Saturday, October 15, 2011

You've got to clean up after yourself

Today in The New York Times, another article about "Occupy Wall Street" that jogs some thinking. The police are moving protesters aside, so the walkways can be cleaned. Afterwards, the protesters are welcome to return, but sleeping bags and tents will not be allowed back in.

Facing Eviction, Protesters Begin Park Cleanup

Occupy Wall Street protesters at Zuccotti Park swept and scrubbed on Thursday afternoon, hoping to stave off eviction.Occupy Wall Street protesters at Zuccotti Park swept and scrubbed on Thursday afternoon, hoping to stave off even temporary eviction. (Robert Stolarik for The New York Times)

The issue of litter and filthy sidewalks might seem pedestrian, but in a way, it may symbolize a lot more.

The challenge by the police, and the attempts to rise to the occasion and clean their own mess can be seen as a test: if the so-called rabble here can actually be constructive instead of destructive; if they can show that they are not simply a bunch of "dirty hippies" or "messy socialists," then not only will they be allowed to continue the demonstration in the manner they see fit (with those tents and sleeping bags allowed back in), but even more importantly, with greater public support.

No one said change has to be disorderly. Socialist vandals are scary precisely because they cause chaos. In demonstrations past (think G8 or WTO), some of more idiotic individuals revel in it. But that so-called 99% includes middle class people, and they do not relish disorder.

This is therefore a litmus test for "Occupy Wall Street." Can you stop the destructive imbeciles among you, those people who have no civic regard and no sense of public-spiritedness, who litter with abandon and break things, just because they feel vengeful, annoyed, or simply malicious. Those people are as much about "me me me" and self-gratification and rejection of social norms as the high-fallutin' CEOs on Wall Street.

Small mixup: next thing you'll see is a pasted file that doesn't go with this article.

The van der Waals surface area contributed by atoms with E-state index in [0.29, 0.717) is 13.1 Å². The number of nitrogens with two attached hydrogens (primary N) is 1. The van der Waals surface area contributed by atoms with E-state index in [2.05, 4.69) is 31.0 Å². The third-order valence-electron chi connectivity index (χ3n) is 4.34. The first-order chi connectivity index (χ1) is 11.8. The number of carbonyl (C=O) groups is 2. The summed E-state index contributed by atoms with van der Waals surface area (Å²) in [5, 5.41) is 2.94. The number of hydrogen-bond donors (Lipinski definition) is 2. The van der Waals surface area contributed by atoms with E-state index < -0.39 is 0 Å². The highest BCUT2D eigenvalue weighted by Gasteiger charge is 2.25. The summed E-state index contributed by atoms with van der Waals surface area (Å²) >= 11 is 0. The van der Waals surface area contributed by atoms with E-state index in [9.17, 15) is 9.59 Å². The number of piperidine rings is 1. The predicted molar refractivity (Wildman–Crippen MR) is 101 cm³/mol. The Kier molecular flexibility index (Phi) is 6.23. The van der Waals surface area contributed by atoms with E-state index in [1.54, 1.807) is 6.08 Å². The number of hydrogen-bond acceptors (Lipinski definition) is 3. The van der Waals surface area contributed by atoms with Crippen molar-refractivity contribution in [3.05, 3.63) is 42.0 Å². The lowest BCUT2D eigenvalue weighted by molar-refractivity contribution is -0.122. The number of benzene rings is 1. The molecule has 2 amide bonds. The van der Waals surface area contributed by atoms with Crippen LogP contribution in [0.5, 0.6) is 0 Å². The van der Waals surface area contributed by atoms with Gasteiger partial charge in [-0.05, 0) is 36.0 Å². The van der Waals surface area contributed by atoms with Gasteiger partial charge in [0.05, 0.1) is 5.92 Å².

So this battle's one for the middle class. You, "occupiers" -- can you show that you can make this arrangement last? Do you have enough respect and discipline to not just be an angry mob that leaves trash and destruction and discomfort in its wake? Do you have decency and concern for others? Without this, how do you expect to gain the trust of the common people.

Oh, there may be proposals for people to act for the greater good, but I fear those ideas may be shouted down by the ass holes among them, and the thing will degenerate into the lowest-common denominator of every-man-for-himself-except-we're-mad-at-Wall-Street-too. When the Left and the Radicals can show a modicum of care for others in their midst, and for the land and public areas that are shared by everybody; when it's not the pot-smokers and unruly, but the studious and well-behaved, then this 99% idiom might actually convince the center to join in.

This battle for cleanliness and the resolve to clean is really a battle for this nascent movement. Let's hope the extremists don't win.

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